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Now that things seem to be finally starting to return to normal, life can seem a little strange. After spending so long in lockdown; maybe home schooling the kids, working from home, not being able to get to the gym or go for that weekly dinner or drinks session with friends, it can be difficult to get back into the swing of things. Here are six simple steps to getting back into a routine, to make the transition a little easier – and better yet – to help you thrive!

For many of us, spending so much time stuck indoors over the past few weeks probably means that the house is in a bit of disarray. If you’ve been working from home and/or home schooling the kids, the house is not only functioning as your family home, but as a classroom, an office, a gym, and a playground, if not more. Resetting the house and setting it up for daily life again will not only make it easier for everyone in the household to get back to daily life, but it will also help to clear the mind and refresh the energy of the home. Have a think about how you want your home to function, what your goals are, and maybe even getting rid of some of the things you’ve come to realise you don’t need any more – nothing like a big cleanse!

Speaking of goals, now is the perfect time to reflect and reassess your goals. A global pandemic, like any tragic event, should give us all pause to re-address our goals and priorities. Think about what is really important to you. What did you miss most while locked down? What are some of the things you wish you’d done before the crisis began? What are some of the things you were focussing on beforehand that now seem completely unimportant? Write a list of all these things and use it to make a list of new goals to focus on. Remember: The most important thing about setting goals and getting back into a routine is creating an action plan for achieving these things. Break them down into simple, achievable steps and start making moves to tick those things off your list. Better yet, enlist the help of an expert life coach, who can help you map out a plan and start kicking goals.

One of the most important factors in getting back into a routine is nailing your morning routine. And one of the best ways to do that is to start your mornings with mindfulness. That doesn’t mean meditating every morning, if that’s not your thing. It simply means being mindful of your thoughts and actions each morning, to set yourself up for a more intentional day. First, take a few deep breaths before getting out of bed and set your intention for the day. What do you want to achieve today? Then, go about your morning routine (it can help to write this down in advance, or at least have a think about it). Creating a regular routine that you follow each morning can help you start your day feeling in control of things, feeling productive, and set you up for a mindful and successful rest of your day.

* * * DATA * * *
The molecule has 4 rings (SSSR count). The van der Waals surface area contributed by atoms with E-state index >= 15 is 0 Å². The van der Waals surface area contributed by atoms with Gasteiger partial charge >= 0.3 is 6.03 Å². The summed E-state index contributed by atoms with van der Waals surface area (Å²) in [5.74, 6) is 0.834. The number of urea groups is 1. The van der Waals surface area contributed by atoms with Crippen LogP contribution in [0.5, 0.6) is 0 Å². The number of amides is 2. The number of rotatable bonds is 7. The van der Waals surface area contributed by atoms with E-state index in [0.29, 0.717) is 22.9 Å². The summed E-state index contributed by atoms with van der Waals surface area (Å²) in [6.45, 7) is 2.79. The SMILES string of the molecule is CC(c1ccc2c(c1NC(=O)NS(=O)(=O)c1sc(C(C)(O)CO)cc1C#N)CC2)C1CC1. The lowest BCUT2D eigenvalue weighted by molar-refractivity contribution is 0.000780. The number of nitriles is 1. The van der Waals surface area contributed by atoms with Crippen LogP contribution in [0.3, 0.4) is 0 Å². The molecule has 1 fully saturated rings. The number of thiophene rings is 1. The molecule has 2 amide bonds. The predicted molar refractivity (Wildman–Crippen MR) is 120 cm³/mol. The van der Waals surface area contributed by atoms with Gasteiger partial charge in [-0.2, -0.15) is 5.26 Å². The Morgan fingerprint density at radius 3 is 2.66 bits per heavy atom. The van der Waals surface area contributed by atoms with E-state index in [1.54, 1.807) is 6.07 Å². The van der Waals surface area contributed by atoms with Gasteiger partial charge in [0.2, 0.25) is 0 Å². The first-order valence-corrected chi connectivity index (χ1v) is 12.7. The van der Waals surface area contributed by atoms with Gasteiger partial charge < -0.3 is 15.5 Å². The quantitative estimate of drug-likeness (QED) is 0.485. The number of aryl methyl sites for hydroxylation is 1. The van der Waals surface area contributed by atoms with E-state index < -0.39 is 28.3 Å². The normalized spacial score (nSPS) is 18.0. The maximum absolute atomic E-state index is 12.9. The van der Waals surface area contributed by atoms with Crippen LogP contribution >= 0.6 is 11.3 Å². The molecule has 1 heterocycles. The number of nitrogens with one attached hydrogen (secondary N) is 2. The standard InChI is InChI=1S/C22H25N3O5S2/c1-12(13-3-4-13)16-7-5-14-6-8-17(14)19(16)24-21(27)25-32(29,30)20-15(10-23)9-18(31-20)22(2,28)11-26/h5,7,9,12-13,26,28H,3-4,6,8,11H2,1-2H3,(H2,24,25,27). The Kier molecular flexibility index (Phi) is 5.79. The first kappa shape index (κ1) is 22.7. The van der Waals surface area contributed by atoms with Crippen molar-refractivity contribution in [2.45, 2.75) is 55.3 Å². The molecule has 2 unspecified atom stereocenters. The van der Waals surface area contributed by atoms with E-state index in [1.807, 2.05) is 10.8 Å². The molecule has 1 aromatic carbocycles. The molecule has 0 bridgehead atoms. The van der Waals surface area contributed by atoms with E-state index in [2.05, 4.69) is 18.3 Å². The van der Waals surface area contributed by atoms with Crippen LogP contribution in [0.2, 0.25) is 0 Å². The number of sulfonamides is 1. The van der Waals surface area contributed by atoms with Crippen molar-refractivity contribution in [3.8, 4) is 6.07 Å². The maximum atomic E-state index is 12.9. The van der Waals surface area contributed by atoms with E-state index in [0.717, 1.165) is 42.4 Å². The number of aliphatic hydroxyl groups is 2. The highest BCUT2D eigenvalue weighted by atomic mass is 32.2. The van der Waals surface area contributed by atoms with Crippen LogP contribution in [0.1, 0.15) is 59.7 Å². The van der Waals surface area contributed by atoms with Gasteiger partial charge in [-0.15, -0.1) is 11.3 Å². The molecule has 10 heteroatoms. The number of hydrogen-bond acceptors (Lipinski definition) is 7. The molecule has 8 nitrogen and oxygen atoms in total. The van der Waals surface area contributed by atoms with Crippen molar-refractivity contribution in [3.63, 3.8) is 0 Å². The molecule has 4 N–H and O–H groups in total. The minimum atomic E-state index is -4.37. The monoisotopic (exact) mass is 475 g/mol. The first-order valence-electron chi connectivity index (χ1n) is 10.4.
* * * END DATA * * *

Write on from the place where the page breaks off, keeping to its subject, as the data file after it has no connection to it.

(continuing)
A big scare like a pandemic should have us all thinking a little more about our health and recognising how important it is. Any good routine should include prioritising your health and wellbeing – both mentally and physically. Now that restrictions on getting out for some exercise have been lifted, it’s time to set that appointment with a personal trainer, start hitting the gym again, or simply start making small changes like getting a half-hour walk in each evening after work. Making time for cooking at home is another great way to focus on your health and is also an excellent way to de-stress after work or school or your hectic day. Getting the whole family involved can be good fun, too. Finally, be sure to check in with your counsellor or psychologist to keep up your goals for your mental health and set a new appointment schedule, if necessary, to fit your new routine.

If you’ve never kept a journal before, now is a great time to start. Journaling is an excellent way to set clear goals, keep track of your progress, and keep in check with how you’re feeling. It can help you to make sense of what’s going on in your head and even notice patterns which lead to feeling low, see what’s causing you to lose focus on your goals, or identify what’s causing you stress or anxiety. It can also be a fantastic resource to take with you to your counsellor or psychologist, as it will jog your memory about what’s been on your mind each week.

Finally, it’s important to know that things are going to feel a little strange for a while, and it’s OK to struggle getting back into a routine. Setting a list of new goals can be daunting, but what can be even more so for some people, is returning back to a life that’s not so different to the one we thought we’d left behind. Returning to the norm after such a big disruption can make you feel stuck in a rut, and even a little disappointed that you didn’t achieve more while the outside world was on hold. If you’re feeling this way, setting yourself a new challenge can be a way to focus on your future growth, rather than what you could have or should have done in the past. From learning a new language, to getting your studies finalised, to getting fit, or simply making more time for yourself – set yourself a challenge, keep notes about it in your journal, and work your plan for the challenge into your new routine. After all, now is the time for a new normal, whatever that looks like for you!

Michelle van Namen
Author: Michelle van Namen